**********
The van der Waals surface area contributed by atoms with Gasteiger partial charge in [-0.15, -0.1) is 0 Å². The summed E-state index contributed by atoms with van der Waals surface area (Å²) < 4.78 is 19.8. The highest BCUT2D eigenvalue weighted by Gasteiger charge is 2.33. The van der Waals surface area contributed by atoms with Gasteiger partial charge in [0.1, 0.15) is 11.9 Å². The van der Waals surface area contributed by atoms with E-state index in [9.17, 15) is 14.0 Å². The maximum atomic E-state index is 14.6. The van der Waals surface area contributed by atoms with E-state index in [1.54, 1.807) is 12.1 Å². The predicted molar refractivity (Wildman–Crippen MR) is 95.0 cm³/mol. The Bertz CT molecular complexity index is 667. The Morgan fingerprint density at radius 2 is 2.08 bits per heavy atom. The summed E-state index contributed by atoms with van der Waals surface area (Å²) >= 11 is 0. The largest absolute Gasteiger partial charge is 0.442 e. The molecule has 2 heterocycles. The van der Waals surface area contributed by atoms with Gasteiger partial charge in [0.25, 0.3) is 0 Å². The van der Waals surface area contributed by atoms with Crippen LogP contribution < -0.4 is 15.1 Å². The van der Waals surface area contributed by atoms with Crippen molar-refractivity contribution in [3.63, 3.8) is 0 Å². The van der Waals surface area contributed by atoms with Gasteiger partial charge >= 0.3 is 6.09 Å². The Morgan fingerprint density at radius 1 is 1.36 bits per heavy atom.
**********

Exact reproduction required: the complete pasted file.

The van der Waals surface area contributed by atoms with Gasteiger partial charge in [-0.15, -0.1) is 0 Å². The summed E-state index contributed by atoms with van der Waals surface area (Å²) < 4.78 is 19.8. The highest BCUT2D eigenvalue weighted by Gasteiger charge is 2.33. The van der Waals surface area contributed by atoms with Gasteiger partial charge in [0.1, 0.15) is 11.9 Å². The van der Waals surface area contributed by atoms with E-state index in [9.17, 15) is 14.0 Å². The maximum atomic E-state index is 14.6. The van der Waals surface area contributed by atoms with E-state index in [1.54, 1.807) is 12.1 Å². The predicted molar refractivity (Wildman–Crippen MR) is 95.0 cm³/mol. The Bertz CT molecular complexity index is 667. The Morgan fingerprint density at radius 2 is 2.08 bits per heavy atom. The summed E-state index contributed by atoms with van der Waals surface area (Å²) >= 11 is 0. The largest absolute Gasteiger partial charge is 0.442 e. The molecule has 2 heterocycles. The van der Waals surface area contributed by atoms with Gasteiger partial charge in [0.25, 0.3) is 0 Å². The van der Waals surface area contributed by atoms with Crippen LogP contribution < -0.4 is 15.1 Å². The van der Waals surface area contributed by atoms with Crippen molar-refractivity contribution in [3.63, 3.8) is 0 Å². The van der Waals surface area contributed by atoms with Gasteiger partial charge >= 0.3 is 6.09 Å². The Morgan fingerprint density at radius 1 is 1.36 bits per heavy atom.